Multimode Entanglement Characterization with Presto

Picture Juan Carlos Rivera Hernandez and a scattering matrix of a triple parametrically pumped Josephson Parametric Amplifier (JPA).

Hi, my name is Juan Carlos, and I am currently a Ph.D. Student in David Haviland's group at the Nanostructure Physics department at KTH Royal Institute of Technology. My research interests span several areas of quantum computing, including superconducting quantum computing, circuit QED, continuous variable (CV) quantum computation, and measurement-based quantum computation (MBQC). In particular, I study multipartite entanglement in microwave frequency combs generated by a Josephson parametric amplifier (JPA). To generate the quantum correlations between the different frequencies of our combs, we apply several pump tones to the JPA at double its resonant frequency. In this way, we enable three-wave mixing processes that correlate modes bouncing on the JPA. My main goal is to analyze how the quantum correlations are generated inside the JPA, entangle as many modes as possible, and eventually generate CV cluster states, a fundamental resource for MBQC.

Full phase control:
Presto allows full phase control of the pump tones and easy scalability, which are key features to engineer the quantum correlations in our system. Before Presto, I needed an arbitrary waveform generator (AWG) and a local oscillator (LO) to upconvert the pump tones at double the resonant frequency of the JPA. This AWG could only generate up to two tones with no phase control and needed to be locked to the digitizer that measures the created correlations to ensure coherence. With Presto, we can both generate and measure as many tones as we need in a coherent way. We eliminated the need for using multiple instruments, which was a source of incoherence in our system.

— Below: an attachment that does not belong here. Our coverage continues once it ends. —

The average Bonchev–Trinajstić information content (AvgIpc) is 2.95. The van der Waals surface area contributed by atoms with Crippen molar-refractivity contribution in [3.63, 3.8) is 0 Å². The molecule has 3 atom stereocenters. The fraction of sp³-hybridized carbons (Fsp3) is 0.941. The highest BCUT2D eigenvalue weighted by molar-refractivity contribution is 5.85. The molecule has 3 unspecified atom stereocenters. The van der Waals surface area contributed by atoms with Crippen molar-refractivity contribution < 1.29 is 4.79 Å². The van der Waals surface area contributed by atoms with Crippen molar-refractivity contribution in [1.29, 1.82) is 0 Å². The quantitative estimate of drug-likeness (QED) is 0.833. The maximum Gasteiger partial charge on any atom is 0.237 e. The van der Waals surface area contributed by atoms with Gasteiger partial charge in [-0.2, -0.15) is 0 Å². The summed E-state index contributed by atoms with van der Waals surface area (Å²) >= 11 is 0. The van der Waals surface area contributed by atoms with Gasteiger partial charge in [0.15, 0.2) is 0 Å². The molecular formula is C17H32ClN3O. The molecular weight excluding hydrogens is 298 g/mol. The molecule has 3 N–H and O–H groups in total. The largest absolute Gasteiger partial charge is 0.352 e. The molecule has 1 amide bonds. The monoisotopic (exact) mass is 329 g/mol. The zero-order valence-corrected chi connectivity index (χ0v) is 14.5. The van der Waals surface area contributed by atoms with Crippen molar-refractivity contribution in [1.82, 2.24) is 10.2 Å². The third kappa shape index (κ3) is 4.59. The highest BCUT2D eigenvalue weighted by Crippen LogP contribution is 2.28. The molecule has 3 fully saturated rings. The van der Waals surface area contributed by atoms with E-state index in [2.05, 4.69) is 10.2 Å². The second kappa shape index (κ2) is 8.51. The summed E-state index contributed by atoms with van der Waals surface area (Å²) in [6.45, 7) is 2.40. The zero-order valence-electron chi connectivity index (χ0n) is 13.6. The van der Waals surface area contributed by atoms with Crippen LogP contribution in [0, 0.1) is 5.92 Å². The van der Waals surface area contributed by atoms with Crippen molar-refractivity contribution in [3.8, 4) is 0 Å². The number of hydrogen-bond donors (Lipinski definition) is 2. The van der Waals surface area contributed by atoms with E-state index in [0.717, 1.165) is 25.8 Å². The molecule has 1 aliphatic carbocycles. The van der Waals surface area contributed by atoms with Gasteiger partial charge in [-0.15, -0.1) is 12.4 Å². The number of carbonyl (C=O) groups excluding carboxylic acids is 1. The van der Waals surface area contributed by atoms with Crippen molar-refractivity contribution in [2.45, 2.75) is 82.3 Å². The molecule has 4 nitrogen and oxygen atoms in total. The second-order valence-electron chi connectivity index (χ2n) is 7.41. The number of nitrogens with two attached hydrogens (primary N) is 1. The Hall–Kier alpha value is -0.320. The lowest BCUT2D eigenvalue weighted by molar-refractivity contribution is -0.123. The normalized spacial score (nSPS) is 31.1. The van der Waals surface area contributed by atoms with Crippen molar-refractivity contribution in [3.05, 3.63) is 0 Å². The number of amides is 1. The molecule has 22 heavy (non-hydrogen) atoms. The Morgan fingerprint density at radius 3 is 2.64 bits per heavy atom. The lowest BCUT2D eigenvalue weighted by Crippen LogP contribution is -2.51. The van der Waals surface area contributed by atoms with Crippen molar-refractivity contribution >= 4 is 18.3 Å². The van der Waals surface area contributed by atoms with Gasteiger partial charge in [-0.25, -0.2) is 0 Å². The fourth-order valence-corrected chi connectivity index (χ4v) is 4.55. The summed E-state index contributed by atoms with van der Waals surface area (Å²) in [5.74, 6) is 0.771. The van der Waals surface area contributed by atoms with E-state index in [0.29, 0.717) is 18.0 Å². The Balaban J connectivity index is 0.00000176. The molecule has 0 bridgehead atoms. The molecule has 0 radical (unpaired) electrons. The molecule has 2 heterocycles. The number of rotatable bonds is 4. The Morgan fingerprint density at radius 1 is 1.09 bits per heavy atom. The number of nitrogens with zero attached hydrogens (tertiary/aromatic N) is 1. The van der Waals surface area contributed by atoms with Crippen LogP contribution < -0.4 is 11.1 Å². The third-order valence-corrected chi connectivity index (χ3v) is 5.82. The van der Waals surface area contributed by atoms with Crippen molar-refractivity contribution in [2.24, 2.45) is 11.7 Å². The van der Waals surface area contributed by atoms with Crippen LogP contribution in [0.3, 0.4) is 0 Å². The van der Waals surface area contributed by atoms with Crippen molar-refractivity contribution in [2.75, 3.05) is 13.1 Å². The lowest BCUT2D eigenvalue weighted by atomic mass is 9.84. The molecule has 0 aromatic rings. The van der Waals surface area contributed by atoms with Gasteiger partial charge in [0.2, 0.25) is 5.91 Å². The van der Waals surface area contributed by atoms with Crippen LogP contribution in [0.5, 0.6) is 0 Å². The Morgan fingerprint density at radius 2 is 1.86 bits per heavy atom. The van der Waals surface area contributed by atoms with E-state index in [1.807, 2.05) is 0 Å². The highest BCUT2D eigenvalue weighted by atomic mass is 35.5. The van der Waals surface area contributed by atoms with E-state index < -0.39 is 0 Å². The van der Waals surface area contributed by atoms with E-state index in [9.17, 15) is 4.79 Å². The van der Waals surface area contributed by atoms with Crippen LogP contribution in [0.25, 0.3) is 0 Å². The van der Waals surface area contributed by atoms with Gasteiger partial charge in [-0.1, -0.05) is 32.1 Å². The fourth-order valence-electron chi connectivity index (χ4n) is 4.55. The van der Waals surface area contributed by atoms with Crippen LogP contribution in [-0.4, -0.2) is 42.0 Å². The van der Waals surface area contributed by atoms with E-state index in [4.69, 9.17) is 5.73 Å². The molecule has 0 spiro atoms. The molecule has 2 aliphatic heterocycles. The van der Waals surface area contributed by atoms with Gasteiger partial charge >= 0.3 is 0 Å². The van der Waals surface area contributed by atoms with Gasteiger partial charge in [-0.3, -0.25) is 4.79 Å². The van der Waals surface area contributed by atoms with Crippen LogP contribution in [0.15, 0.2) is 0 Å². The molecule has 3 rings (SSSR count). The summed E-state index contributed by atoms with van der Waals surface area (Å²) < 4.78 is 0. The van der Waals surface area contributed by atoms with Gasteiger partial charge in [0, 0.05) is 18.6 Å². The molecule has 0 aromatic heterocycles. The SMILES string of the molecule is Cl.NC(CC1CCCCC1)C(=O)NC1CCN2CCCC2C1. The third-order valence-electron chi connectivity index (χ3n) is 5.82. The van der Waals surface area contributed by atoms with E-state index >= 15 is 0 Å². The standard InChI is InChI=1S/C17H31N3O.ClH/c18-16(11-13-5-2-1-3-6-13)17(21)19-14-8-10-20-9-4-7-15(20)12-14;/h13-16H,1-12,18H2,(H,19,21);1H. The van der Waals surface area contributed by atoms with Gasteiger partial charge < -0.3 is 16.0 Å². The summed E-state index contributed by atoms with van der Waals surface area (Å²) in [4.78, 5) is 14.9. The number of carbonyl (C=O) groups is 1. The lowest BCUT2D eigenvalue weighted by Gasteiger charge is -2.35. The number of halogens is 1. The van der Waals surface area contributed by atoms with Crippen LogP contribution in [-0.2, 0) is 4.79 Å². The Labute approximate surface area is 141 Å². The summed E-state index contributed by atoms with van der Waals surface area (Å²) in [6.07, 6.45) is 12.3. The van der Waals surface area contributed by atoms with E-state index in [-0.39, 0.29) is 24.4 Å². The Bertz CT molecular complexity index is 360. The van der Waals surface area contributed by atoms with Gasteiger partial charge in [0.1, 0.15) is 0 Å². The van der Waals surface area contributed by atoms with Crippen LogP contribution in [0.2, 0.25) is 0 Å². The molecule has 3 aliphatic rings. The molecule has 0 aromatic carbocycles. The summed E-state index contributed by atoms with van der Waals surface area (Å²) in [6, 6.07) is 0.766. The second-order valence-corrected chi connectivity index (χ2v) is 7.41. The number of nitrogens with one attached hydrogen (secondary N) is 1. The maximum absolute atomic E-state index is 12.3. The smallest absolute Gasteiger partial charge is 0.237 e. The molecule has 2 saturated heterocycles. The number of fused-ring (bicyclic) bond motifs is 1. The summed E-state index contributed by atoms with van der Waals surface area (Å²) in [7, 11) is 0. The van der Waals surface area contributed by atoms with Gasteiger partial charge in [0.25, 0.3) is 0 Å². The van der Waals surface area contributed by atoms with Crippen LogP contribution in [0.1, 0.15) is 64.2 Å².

Simple to create frequency combs:
On top of this, Presto helped simplify stuff in the lab. Dealing with multiple frequencies is very simple with Presto. One does not need to worry about analog mixers, and you only need a few code lines to generate a frequency comb. Also, you can change the measurement bandwidth, the comb spacing and tune all the frequencies very easily, you only need to take into account Presto's bandwidth of 1 GHz.

Using the Python API:
I remember it was a bit tough when I started learning how to program Presto for my measurements (to be fair everything feels kind of difficult during the first year of your Ph.D.), but after a while it became smooth. The example scripts are quite useful and help to develop your first measurement scripts. The fact that the device is operated through a Python API really makes it simple and opens you a lot of possibilities without needing big Python skills. Moreover, it is very easy and intuitive to add complexity to your scripts. For example, you can easily add more drive tones, or perform a power sweep while doing a frequency sweep while doing a DC bias sweep while doing another sweep.

IMP Customer Support:
Since I work at KTH and IMP has offices right next to mine, I am a bit spoilt. I just need to walk next door and ask, which I do quite often. However, even though I pass by their office hundreds of times, they always find the time to help me!